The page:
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It's early in the season in Major League Baseball and even earlier in the minors. Some guys have as many as 50 at-bats, others far less. 50 at-bats in high school in North Carolina, is about half your season though! So what are some things you can do if you're starting off the season a little behind where you want to be? What can you do to make sure you continue on the successful tear you're on if you're having a great season? Here are some quick ideas you can try to make sure you're staying ahead of the pitchers and get your season back on track if needed.
courtesy of @derekhassel4 on www.twitter.com
Nothing frustrates players and parents more than 'bad calls' from the umpire. That being said, that bad call almost never is the reason a hitter strikes out or struggles with weak contact. Most often, those players afflicted with 'bad-call-itus' are the same ones who are TAKING STRIKES early in the count or fouling balls off that are crushable pitches. Pitchers want to work AHEAD in the count, so make sure you're ready for that first or second pitch fastball strike and punish it! Nothing makes a pitcher work like backing up bases and watching the scoreboard for the hitting team light up...a few extra pitches thrown won't chase a pitcher as fast as a few doubles or homers in an inning.
Often times, after a bad game, a hitter will head to the cages. 2 hours later, bloody hands and sweated through gloves in tow, the hitter heads back to his or her car no closer to solving whatever 'problem' caused the bad day at the ball field. These type of marathon hitting sessions can, in some cases, have a good purpose. However, the lion's share of these types of sessions just erode the body and the mind and bring more negative thoughts and negative swing movements. Ditch the 300 swings post-game after an 0-4 game and get in some low-intensity mirror work on your stride. Get your tempo right and your mind relaxed so the next game you're working towards success instead of still recovering from the blisters and frustration of the long session postgame.
Want to be a great infielder? Put down your iPhone & grab a tennis ball! The Wall Ball Drill is a simple drill that can be done to help cover multiple hop variations. It also allows young infielders to get themselves into a good fielding position while trusting their glove hand pic.twitter.com/LNDDA8MDFt
— Baseball Rebellion (@BRrebellion) March 6, 2018
Many players are relying on their coaches to give them the practice they need in a team setting. Unfortunately, there is simply not enough time to get all the individual work you need in with a team setting, where there are often 15 players who need to hit. From a defensive perspective, a tennis ball and a wall are all you really need to get pretty handy with the glove. Hitting wise, grab a tee, make sure you're giving your swing the time it deserves and needs to stay primed and ready. Team practice has tons of value, but from an individual development perspective, you've must be willing to work while no one else is so you can gain ground on those who are more naturally gifted than you and keeping the distance between you and those who are coming for your spot from behind.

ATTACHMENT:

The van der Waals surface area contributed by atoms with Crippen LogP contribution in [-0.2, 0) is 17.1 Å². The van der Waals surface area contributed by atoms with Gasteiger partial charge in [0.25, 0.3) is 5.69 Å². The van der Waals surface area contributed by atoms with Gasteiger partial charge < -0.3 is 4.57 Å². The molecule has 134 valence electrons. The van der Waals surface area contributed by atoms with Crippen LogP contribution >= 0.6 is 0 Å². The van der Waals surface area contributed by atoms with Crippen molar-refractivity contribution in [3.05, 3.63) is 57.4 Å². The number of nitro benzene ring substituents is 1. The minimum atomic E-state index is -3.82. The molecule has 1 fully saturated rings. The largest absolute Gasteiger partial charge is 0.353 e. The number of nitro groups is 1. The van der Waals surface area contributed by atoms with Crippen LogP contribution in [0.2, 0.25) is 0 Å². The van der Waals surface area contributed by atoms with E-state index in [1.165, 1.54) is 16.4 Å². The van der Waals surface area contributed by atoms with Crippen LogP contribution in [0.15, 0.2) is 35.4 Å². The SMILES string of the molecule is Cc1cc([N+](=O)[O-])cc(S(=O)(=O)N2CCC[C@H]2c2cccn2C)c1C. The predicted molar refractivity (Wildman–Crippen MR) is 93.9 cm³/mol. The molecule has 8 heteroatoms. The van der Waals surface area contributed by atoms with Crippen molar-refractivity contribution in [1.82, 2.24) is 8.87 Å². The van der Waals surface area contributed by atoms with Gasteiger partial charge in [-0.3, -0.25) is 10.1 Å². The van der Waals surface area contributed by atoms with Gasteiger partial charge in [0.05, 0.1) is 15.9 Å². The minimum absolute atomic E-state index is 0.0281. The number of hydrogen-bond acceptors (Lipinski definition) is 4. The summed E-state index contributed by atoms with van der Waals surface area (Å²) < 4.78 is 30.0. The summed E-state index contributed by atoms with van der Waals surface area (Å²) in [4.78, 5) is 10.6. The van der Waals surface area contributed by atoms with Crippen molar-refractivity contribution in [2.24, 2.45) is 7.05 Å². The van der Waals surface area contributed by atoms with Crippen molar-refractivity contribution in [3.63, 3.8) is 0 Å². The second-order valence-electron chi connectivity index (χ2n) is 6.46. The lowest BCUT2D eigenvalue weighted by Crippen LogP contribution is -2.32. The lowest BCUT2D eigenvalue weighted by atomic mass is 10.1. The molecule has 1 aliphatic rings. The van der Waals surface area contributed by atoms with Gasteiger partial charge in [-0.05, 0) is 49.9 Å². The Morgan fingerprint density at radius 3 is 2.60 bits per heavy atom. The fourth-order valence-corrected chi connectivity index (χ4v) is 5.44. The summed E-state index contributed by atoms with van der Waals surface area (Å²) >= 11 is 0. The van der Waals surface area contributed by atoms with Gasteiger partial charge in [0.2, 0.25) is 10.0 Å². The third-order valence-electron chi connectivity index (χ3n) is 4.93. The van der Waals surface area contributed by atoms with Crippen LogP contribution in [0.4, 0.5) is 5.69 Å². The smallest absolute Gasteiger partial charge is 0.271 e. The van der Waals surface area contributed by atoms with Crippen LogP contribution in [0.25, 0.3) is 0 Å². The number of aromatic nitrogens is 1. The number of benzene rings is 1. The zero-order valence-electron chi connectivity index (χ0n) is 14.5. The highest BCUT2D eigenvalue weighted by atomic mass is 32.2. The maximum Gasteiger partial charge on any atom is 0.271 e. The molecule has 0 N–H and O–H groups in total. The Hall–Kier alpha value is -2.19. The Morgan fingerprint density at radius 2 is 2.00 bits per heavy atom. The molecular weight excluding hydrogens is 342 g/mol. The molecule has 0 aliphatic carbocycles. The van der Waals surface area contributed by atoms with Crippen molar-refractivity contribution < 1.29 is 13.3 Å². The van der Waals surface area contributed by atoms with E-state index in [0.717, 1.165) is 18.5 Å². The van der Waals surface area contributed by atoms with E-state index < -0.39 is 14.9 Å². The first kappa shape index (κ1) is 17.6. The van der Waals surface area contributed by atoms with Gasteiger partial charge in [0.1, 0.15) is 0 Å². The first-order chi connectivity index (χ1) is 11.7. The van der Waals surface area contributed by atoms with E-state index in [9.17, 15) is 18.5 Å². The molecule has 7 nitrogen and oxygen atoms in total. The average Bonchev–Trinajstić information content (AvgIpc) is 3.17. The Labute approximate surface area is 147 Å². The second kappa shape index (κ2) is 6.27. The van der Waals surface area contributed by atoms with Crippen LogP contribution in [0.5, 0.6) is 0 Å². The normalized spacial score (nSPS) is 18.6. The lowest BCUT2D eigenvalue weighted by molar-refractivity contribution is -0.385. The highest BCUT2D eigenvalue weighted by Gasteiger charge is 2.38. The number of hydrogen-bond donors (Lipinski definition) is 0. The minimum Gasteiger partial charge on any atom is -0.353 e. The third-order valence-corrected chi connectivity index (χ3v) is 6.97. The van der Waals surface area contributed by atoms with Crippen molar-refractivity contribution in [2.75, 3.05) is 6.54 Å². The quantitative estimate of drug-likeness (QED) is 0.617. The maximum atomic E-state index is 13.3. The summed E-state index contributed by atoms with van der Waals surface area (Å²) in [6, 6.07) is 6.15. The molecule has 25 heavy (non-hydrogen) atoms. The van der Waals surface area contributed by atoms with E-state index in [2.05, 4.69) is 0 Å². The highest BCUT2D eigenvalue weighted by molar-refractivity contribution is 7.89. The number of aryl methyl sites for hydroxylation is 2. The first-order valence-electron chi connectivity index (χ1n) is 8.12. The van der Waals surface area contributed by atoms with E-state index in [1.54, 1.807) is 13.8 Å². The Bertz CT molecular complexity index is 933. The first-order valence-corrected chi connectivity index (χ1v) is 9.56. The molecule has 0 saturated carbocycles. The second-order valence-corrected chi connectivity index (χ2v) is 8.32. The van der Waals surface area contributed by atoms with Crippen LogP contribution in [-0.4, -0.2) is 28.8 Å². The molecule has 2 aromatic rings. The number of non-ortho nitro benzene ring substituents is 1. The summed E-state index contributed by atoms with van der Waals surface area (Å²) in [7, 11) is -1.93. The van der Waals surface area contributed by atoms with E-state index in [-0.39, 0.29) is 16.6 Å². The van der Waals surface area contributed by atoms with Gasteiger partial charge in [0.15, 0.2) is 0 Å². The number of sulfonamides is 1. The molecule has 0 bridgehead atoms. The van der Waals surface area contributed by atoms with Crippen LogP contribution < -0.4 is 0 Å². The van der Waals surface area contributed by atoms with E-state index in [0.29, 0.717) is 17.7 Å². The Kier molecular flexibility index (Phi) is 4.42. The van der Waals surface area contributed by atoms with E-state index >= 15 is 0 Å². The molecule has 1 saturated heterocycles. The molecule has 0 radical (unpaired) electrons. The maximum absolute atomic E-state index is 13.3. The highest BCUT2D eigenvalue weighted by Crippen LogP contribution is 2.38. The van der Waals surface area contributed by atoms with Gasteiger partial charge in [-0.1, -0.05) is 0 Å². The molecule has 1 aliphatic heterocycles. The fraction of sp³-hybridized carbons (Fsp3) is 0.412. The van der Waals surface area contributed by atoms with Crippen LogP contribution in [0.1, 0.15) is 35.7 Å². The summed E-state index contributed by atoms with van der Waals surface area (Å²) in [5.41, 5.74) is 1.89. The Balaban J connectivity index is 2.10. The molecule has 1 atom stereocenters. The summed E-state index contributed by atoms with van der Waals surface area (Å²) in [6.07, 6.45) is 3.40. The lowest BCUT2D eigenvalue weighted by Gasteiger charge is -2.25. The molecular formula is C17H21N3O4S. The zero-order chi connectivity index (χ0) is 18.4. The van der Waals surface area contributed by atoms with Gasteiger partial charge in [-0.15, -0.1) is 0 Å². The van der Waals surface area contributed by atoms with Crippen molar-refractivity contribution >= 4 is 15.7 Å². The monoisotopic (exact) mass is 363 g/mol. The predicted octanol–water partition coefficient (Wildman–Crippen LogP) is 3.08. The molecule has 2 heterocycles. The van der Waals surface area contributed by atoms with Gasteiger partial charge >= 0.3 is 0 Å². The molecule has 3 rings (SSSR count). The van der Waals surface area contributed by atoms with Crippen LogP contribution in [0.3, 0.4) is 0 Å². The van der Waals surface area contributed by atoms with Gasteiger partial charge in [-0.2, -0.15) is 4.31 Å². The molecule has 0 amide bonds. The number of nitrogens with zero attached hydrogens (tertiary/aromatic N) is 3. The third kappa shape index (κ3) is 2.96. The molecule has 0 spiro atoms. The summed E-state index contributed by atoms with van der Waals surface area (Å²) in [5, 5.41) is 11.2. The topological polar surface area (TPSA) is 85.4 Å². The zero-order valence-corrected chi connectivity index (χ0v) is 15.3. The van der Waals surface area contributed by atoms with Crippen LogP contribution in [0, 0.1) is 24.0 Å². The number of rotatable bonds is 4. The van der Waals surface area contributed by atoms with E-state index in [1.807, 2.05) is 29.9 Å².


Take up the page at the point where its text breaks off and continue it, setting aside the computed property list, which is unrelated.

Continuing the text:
Up all night playing Fortnite after a bad game? Eating fast-food every day? How you recover and fuel your body is everything to an athlete. Make sure you're getting the vitamins, minerals, protein and water intake needed to keep you in prime physical condition come practice and game time. High school kids have tons of activities to do: homework, practice, and having a social life. Sleeping well (and enough) and eating well (and enough) are hard for many driven kids who have good grades and high expectations on the field as well. Make sure you've gotten a good night sleep (7-8 hours) before games and that you have your protein bars and water bottle during the day and on the bus to the game so you aren't running on empty by the 2nd inning.
Nobody likes a Negative Nancy or a Debbie Downer. Be positive not only with yourself but also with your teammates. Look for ways you can help the team that doesn't just involve going 3 for 5 with a few doubles or making 3 diving catches in the outfield. Are you picking up the other team's signs? Are you figuring out patterns in how the other team is pitching your top players or you? How about how long the pitcher holds the ball with runners on first base or 2nd base? After a K or an error, are you taking that back out to your position or into your next at-bat? If you're positive with your self-talk and trust your preparation, you can take an 0-2 and turn it around! Get your mind on a positive wavelength and prepare for your next chance for success!
Chas Pippitt, Leader of the Baseball Rebellion